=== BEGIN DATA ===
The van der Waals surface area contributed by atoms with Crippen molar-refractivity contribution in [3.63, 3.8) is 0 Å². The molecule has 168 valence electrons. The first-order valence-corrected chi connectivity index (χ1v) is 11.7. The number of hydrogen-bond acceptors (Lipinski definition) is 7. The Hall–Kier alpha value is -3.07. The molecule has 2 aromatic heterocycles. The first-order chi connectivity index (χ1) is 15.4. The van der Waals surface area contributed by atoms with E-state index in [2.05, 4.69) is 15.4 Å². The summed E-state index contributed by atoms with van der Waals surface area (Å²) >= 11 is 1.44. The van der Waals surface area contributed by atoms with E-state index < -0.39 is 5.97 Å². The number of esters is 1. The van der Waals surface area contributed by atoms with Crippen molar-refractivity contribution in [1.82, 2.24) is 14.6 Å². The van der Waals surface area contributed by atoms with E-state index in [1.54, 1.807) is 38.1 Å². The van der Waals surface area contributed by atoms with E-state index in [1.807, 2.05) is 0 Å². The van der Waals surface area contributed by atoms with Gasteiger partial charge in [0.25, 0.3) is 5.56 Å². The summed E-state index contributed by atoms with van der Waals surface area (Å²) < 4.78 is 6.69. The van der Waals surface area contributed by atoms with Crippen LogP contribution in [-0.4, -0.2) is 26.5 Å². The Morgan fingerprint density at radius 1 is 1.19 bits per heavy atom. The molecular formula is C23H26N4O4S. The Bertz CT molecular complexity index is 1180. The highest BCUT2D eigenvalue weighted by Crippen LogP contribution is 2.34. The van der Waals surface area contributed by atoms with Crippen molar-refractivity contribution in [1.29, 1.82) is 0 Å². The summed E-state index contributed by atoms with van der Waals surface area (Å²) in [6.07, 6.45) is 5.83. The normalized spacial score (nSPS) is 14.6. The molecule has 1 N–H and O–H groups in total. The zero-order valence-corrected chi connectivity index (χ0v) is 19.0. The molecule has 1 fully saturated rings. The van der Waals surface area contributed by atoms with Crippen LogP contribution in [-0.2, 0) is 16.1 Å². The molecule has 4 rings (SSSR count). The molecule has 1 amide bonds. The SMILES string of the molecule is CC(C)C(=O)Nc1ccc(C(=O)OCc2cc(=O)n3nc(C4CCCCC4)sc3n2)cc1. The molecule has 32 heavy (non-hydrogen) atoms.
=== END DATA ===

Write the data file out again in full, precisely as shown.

The van der Waals surface area contributed by atoms with Crippen molar-refractivity contribution in [3.63, 3.8) is 0 Å². The molecule has 168 valence electrons. The first-order valence-corrected chi connectivity index (χ1v) is 11.7. The number of hydrogen-bond acceptors (Lipinski definition) is 7. The Hall–Kier alpha value is -3.07. The molecule has 2 aromatic heterocycles. The first-order chi connectivity index (χ1) is 15.4. The van der Waals surface area contributed by atoms with E-state index in [2.05, 4.69) is 15.4 Å². The summed E-state index contributed by atoms with van der Waals surface area (Å²) >= 11 is 1.44. The van der Waals surface area contributed by atoms with E-state index < -0.39 is 5.97 Å². The number of esters is 1. The van der Waals surface area contributed by atoms with Crippen molar-refractivity contribution in [1.82, 2.24) is 14.6 Å². The van der Waals surface area contributed by atoms with E-state index in [1.54, 1.807) is 38.1 Å². The van der Waals surface area contributed by atoms with E-state index in [1.807, 2.05) is 0 Å². The van der Waals surface area contributed by atoms with Gasteiger partial charge in [0.25, 0.3) is 5.56 Å². The summed E-state index contributed by atoms with van der Waals surface area (Å²) < 4.78 is 6.69. The van der Waals surface area contributed by atoms with Crippen LogP contribution in [-0.4, -0.2) is 26.5 Å². The Morgan fingerprint density at radius 1 is 1.19 bits per heavy atom. The molecular formula is C23H26N4O4S. The Bertz CT molecular complexity index is 1180. The highest BCUT2D eigenvalue weighted by Crippen LogP contribution is 2.34. The van der Waals surface area contributed by atoms with Crippen molar-refractivity contribution in [1.29, 1.82) is 0 Å². The summed E-state index contributed by atoms with van der Waals surface area (Å²) in [6.07, 6.45) is 5.83. The normalized spacial score (nSPS) is 14.6. The molecule has 1 N–H and O–H groups in total. The zero-order valence-corrected chi connectivity index (χ0v) is 19.0. The molecule has 1 fully saturated rings. The van der Waals surface area contributed by atoms with Crippen LogP contribution in [-0.2, 0) is 16.1 Å². The molecule has 4 rings (SSSR count). The molecule has 1 amide bonds. The SMILES string of the molecule is CC(C)C(=O)Nc1ccc(C(=O)OCc2cc(=O)n3nc(C4CCCCC4)sc3n2)cc1. The molecule has 32 heavy (non-hydrogen) atoms.